The Collected Letters, Volume 1


TC TO EDWARD IRVING; 3 June 1820; DOI: 10.1215/lt-18200603-TC-EI-01; CL 1:253-256.


Mainhill, 3d June, 1820.

My Dear Irving:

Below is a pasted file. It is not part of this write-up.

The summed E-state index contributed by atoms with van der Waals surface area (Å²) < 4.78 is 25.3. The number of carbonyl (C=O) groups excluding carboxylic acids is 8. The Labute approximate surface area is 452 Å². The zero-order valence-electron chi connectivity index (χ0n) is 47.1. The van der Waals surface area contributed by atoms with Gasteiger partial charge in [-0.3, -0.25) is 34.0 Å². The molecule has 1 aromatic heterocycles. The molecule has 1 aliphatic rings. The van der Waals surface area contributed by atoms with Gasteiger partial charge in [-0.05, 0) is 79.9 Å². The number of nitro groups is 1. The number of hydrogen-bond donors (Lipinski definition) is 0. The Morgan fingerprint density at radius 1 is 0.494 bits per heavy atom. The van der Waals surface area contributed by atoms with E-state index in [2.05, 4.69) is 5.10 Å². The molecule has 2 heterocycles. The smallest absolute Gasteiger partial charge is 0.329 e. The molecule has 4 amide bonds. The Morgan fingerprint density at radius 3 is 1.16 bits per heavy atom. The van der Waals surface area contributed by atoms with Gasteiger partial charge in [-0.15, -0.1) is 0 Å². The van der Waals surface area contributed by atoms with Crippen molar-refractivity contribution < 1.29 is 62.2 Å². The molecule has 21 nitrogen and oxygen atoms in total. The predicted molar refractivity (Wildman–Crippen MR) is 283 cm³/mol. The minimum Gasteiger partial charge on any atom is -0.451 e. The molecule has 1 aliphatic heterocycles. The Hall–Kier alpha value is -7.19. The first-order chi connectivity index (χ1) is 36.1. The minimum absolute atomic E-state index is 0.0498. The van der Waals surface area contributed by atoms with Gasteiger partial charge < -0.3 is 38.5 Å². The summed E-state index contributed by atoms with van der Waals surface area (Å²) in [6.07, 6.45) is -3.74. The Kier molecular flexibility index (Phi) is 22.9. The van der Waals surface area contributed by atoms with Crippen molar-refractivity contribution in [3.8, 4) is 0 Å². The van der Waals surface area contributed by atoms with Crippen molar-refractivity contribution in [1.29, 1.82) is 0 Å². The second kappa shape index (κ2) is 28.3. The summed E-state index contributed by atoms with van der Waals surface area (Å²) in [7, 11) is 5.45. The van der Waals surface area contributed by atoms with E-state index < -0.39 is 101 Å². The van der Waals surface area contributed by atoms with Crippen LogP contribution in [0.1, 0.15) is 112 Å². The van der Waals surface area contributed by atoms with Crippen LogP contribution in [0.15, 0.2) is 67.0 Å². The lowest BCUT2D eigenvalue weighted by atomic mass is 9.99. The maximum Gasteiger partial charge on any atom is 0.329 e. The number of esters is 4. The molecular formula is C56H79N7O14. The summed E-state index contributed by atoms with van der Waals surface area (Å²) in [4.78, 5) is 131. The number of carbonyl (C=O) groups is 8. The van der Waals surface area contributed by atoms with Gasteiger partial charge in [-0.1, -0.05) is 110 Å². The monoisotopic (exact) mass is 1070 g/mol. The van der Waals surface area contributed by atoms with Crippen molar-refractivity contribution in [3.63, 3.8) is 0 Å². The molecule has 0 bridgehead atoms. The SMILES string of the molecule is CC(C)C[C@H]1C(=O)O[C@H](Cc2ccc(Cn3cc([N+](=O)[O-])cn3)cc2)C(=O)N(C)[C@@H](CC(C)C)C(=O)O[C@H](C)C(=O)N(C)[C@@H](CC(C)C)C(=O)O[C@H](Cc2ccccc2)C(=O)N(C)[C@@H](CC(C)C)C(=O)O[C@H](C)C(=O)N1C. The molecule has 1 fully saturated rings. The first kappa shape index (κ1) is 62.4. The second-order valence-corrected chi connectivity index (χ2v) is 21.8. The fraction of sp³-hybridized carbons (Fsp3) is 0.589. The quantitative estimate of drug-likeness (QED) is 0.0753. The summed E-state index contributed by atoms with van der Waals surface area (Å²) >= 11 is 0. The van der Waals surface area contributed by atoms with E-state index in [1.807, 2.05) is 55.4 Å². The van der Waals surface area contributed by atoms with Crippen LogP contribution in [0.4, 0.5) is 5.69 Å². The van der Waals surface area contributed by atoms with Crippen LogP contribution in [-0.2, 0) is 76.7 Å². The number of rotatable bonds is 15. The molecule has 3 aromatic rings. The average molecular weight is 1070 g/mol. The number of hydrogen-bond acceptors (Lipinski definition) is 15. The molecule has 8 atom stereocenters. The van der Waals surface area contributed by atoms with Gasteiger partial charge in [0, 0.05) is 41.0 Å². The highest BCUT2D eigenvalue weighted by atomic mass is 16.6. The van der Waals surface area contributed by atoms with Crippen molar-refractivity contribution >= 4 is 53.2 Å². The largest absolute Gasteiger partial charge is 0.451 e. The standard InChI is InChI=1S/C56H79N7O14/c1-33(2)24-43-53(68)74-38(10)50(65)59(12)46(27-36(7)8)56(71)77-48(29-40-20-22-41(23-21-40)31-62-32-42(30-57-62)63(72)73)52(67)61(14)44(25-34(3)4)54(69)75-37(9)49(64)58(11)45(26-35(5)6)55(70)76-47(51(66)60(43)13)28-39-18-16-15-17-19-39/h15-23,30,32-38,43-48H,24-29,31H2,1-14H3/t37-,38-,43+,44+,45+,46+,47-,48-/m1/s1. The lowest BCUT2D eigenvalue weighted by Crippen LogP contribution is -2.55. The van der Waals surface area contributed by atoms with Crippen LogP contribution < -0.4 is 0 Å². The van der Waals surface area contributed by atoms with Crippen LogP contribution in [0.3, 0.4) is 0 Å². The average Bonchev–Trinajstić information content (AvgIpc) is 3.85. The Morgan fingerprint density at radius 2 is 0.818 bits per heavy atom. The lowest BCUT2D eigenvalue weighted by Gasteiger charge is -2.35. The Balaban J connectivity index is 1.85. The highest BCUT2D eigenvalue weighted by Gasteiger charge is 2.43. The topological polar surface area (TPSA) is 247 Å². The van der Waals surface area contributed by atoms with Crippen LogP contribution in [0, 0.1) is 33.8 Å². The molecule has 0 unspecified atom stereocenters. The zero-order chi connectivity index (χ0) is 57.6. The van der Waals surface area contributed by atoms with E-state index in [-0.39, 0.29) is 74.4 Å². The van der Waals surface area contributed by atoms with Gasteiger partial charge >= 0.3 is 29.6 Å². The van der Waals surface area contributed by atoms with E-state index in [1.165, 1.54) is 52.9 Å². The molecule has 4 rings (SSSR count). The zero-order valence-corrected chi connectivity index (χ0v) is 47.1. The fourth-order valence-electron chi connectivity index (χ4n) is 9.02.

For the last three weeks, my conscience has frequently reproached me on your account; and tho' the frigorific mixture of Hunsteen's terrestrial magnetism and Herr Mohs' crystalography that my soul was enveloped in, prevented the things from being so acutely felt as might have been expected, yet they left the proper wounds behind them; and now that I once more breathe the free air, the balsam ought to be applied without delay. To speak without figures—for the present one has little to recommend it—I shall be too severely punished if you apply the lex talionis to me. Of the two, there is no doubt that I have suffered more severely by my silence. Having no associate; living, I might almost say, only in the abyss of my own thoughts; I cannot without pain, lose sight of one who—widely as we differ on many points—participates more deeply in my feelings than any other I have met with. You must not doubt that I shall be a most exemplary correspondent during summer; with proper encouragement, I propose not to be as long silent again—if I can help it.